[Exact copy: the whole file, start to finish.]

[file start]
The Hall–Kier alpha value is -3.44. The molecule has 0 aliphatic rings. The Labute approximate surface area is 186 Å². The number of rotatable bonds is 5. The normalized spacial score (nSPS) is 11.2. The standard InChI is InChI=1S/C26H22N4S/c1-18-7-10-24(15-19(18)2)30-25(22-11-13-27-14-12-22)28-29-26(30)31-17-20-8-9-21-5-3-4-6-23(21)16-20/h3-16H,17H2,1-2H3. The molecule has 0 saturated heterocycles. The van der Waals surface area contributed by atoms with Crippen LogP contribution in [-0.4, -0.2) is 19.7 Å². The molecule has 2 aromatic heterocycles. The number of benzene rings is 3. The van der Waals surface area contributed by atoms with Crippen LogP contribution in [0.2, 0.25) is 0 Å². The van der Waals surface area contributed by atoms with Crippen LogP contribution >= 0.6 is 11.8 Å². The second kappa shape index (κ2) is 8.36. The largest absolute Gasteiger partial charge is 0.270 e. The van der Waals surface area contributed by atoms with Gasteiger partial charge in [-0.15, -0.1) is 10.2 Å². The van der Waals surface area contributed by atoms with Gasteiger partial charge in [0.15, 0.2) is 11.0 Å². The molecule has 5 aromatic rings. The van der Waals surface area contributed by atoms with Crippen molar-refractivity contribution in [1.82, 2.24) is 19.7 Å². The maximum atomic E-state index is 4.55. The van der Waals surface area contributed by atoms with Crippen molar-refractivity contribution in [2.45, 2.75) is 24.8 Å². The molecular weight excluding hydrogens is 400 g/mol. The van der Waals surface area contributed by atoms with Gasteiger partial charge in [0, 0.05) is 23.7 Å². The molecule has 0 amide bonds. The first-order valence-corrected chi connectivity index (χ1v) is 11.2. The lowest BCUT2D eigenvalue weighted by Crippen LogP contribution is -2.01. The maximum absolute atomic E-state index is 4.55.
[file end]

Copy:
The Hall–Kier alpha value is -3.44. The molecule has 0 aliphatic rings. The Labute approximate surface area is 186 Å². The number of rotatable bonds is 5. The normalized spacial score (nSPS) is 11.2. The standard InChI is InChI=1S/C26H22N4S/c1-18-7-10-24(15-19(18)2)30-25(22-11-13-27-14-12-22)28-29-26(30)31-17-20-8-9-21-5-3-4-6-23(21)16-20/h3-16H,17H2,1-2H3. The molecule has 0 saturated heterocycles. The van der Waals surface area contributed by atoms with Crippen LogP contribution in [-0.4, -0.2) is 19.7 Å². The molecule has 2 aromatic heterocycles. The number of benzene rings is 3. The van der Waals surface area contributed by atoms with Crippen LogP contribution in [0.2, 0.25) is 0 Å². The van der Waals surface area contributed by atoms with Crippen LogP contribution >= 0.6 is 11.8 Å². The second kappa shape index (κ2) is 8.36. The largest absolute Gasteiger partial charge is 0.270 e. The van der Waals surface area contributed by atoms with Gasteiger partial charge in [-0.15, -0.1) is 10.2 Å². The van der Waals surface area contributed by atoms with Gasteiger partial charge in [0.15, 0.2) is 11.0 Å². The molecule has 5 aromatic rings. The van der Waals surface area contributed by atoms with Crippen molar-refractivity contribution in [1.82, 2.24) is 19.7 Å². The maximum atomic E-state index is 4.55. The van der Waals surface area contributed by atoms with Crippen molar-refractivity contribution in [2.45, 2.75) is 24.8 Å². The molecular weight excluding hydrogens is 400 g/mol. The van der Waals surface area contributed by atoms with Gasteiger partial charge in [0, 0.05) is 23.7 Å². The molecule has 0 amide bonds. The first-order valence-corrected chi connectivity index (χ1v) is 11.2. The lowest BCUT2D eigenvalue weighted by Crippen LogP contribution is -2.01. The maximum absolute atomic E-state index is 4.55.